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Novel fertility device set to drive value for thoroughbred breeding

AgriFutures Australia and the University of Newcastle have developed a simple stallion fertility test device to help boost Australia’s billion-dollar thoroughbred breeding industry. They are now seeking investors and industrial partners with experience in plastic manufacturing to commercialise the solution.

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Words by Beverley Hadgraft

Breeding thoroughbreds is an expensive and uncertain process because unlike other livestock, thoroughbred foals can’t be registered unless they’re produced by natural conception (live cover), as opposed to artificial insemination. 

That keeps gene pools strong and prices high but if stallions are going through peaks and troughs of fertility or have poor sperm quality, covers may have to be repeated. This can mean extra travel for mares – sometimes interstate – loss of revenue for studs and health and safety implications for both handlers and horses. 

The industry needed a quick, simple, reliable and cheap method to test stallion fertility at the time of breeding, so mares could be covered again (‘cross-covered’) before being sent home. Now, thanks to years of R&D by a top team of specialists from the University of Newcastle and AgriFutures Australia, that’s now possible. 

The fertility test project was chosen for funding out of 52 submissions said Annelies McGaw, AgriFutures Thoroughbred Program Manager. “The main aim of the thoroughbred industry is to breed a winning foal and it’s currently averaging 1.5 to 1.8 covers per live viable foal. We want to minimise that because every time you re-cover a mare it’s a lot of work even though re-covering tends to be free. Each stallion has a set number of mares that they can physically cover within a year. That means if the stallion is re-covering mares for free, it isn’t making as much money, which is significant when you’re talking about $150,000 - $250,000 per serve.”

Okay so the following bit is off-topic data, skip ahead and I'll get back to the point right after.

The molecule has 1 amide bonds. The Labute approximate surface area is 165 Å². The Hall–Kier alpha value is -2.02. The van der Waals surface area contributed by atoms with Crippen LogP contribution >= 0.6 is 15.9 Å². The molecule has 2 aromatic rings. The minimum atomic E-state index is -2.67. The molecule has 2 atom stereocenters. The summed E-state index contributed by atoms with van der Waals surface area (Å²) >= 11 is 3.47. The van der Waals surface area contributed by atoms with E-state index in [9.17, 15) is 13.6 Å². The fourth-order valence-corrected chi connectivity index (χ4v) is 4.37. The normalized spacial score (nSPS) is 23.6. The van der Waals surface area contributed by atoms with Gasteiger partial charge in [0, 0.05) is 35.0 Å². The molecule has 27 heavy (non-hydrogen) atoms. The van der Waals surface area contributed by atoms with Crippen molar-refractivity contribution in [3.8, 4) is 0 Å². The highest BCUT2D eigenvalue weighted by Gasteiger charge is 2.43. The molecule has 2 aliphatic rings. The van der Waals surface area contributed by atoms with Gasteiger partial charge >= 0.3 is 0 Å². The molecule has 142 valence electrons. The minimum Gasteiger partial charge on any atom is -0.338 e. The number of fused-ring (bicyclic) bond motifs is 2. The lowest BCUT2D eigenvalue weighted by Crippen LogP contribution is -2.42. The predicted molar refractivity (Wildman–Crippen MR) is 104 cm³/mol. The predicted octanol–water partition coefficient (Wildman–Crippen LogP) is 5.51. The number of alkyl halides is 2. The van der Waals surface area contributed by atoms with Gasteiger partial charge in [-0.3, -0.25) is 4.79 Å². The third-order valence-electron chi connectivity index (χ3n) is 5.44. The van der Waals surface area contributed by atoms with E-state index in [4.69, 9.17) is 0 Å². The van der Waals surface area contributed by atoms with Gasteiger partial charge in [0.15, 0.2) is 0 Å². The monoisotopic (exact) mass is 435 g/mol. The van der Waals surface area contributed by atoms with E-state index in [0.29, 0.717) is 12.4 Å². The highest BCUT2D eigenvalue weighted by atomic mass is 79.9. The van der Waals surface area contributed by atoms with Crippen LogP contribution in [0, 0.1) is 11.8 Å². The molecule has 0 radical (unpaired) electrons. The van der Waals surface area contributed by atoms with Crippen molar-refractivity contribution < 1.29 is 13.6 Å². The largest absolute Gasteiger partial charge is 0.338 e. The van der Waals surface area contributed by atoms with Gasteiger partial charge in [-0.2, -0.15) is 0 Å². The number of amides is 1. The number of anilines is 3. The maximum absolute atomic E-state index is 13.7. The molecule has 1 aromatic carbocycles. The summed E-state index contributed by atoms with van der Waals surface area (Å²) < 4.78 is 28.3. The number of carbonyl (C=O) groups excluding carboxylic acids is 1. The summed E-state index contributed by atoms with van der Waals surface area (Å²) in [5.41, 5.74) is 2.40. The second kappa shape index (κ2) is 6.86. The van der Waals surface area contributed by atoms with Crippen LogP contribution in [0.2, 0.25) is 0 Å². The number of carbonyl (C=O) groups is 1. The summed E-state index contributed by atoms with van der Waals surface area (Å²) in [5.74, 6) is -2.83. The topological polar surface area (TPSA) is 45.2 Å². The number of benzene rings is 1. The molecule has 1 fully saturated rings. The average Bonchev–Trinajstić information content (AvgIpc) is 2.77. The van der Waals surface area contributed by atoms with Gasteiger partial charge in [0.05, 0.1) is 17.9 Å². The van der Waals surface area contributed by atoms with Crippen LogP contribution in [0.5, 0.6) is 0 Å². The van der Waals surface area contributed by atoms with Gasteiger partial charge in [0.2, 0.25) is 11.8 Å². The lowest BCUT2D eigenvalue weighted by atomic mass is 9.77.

This new device is revolutionary; not only can it be used on-farm by anyone with minimal training, but in addition to the ‘classical’ indicators of fertility (motility, morphology and sperm count), it also provides feedback about sperm metabolic rate. 

Dr Zamira Gibb, lead researcher at the University of Newcastle’s Equine Fertility Research Group that co-developed the device with support from AgriFutures Australia, confirmed that, uniquely in horses, this is the most important predictor of a successful pregnancy. That’s because metabolism is not only important for motility but to facilitate the energy-demanding changes necessary to allow the fusion of sperm and egg.

RELATED: Dr Zamira Gibb - Lead Researcher, The University of Newcastle profile

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Each day of age is worth US$160 at yearling sales

If mares can be re-covered immediately and breeders don’t have to wait for a second cycle, it increases the chance of successful, earlier pregnancies and more valuable foals.

The older a horse is at yearling sales or age-related races, the better it performs. “One study we referenced showed that each day of age is worth US$160 at yearling sales,” said Dr Gibb.

At present, there are up to 25,000 serves conducted within Australia’s 660 stud farms each year. Although measuring devices for sperm motility and quantity are available, the best are expensive – up to $50,000 plus – and often need to be operated by vets who may be some distance away.